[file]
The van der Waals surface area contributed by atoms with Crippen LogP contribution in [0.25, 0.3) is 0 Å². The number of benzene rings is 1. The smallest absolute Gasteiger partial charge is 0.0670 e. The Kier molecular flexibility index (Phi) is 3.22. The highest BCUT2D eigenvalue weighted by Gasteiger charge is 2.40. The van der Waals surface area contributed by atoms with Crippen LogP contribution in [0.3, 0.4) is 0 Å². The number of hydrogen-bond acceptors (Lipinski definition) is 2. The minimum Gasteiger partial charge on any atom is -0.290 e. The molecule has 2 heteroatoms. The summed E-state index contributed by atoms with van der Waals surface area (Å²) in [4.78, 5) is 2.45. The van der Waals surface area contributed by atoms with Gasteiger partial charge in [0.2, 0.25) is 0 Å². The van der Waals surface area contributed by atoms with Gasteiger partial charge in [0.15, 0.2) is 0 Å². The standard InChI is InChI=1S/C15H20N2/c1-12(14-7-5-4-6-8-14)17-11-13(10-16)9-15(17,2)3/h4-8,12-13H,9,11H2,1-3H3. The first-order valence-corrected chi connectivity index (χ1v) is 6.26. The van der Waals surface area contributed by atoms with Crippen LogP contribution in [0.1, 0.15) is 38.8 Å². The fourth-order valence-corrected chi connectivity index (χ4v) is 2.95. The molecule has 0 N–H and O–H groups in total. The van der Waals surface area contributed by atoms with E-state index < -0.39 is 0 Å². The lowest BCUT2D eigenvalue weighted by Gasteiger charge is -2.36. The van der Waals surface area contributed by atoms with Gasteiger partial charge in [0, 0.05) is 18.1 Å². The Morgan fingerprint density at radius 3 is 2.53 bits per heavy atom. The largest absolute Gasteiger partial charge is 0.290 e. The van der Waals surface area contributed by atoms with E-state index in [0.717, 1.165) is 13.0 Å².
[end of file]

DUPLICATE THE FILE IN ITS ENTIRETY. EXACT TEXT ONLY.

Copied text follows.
The van der Waals surface area contributed by atoms with Crippen LogP contribution in [0.25, 0.3) is 0 Å². The number of benzene rings is 1. The smallest absolute Gasteiger partial charge is 0.0670 e. The Kier molecular flexibility index (Phi) is 3.22. The highest BCUT2D eigenvalue weighted by Gasteiger charge is 2.40. The van der Waals surface area contributed by atoms with Crippen LogP contribution in [0.3, 0.4) is 0 Å². The number of hydrogen-bond acceptors (Lipinski definition) is 2. The minimum Gasteiger partial charge on any atom is -0.290 e. The molecule has 2 heteroatoms. The summed E-state index contributed by atoms with van der Waals surface area (Å²) in [4.78, 5) is 2.45. The van der Waals surface area contributed by atoms with Gasteiger partial charge in [0.2, 0.25) is 0 Å². The van der Waals surface area contributed by atoms with Gasteiger partial charge in [0.15, 0.2) is 0 Å². The standard InChI is InChI=1S/C15H20N2/c1-12(14-7-5-4-6-8-14)17-11-13(10-16)9-15(17,2)3/h4-8,12-13H,9,11H2,1-3H3. The first-order valence-corrected chi connectivity index (χ1v) is 6.26. The van der Waals surface area contributed by atoms with Crippen LogP contribution in [0.1, 0.15) is 38.8 Å². The fourth-order valence-corrected chi connectivity index (χ4v) is 2.95. The molecule has 0 N–H and O–H groups in total. The van der Waals surface area contributed by atoms with E-state index < -0.39 is 0 Å². The lowest BCUT2D eigenvalue weighted by Gasteiger charge is -2.36. The van der Waals surface area contributed by atoms with Gasteiger partial charge in [0, 0.05) is 18.1 Å². The Morgan fingerprint density at radius 3 is 2.53 bits per heavy atom. The largest absolute Gasteiger partial charge is 0.290 e. The van der Waals surface area contributed by atoms with E-state index in [0.717, 1.165) is 13.0 Å².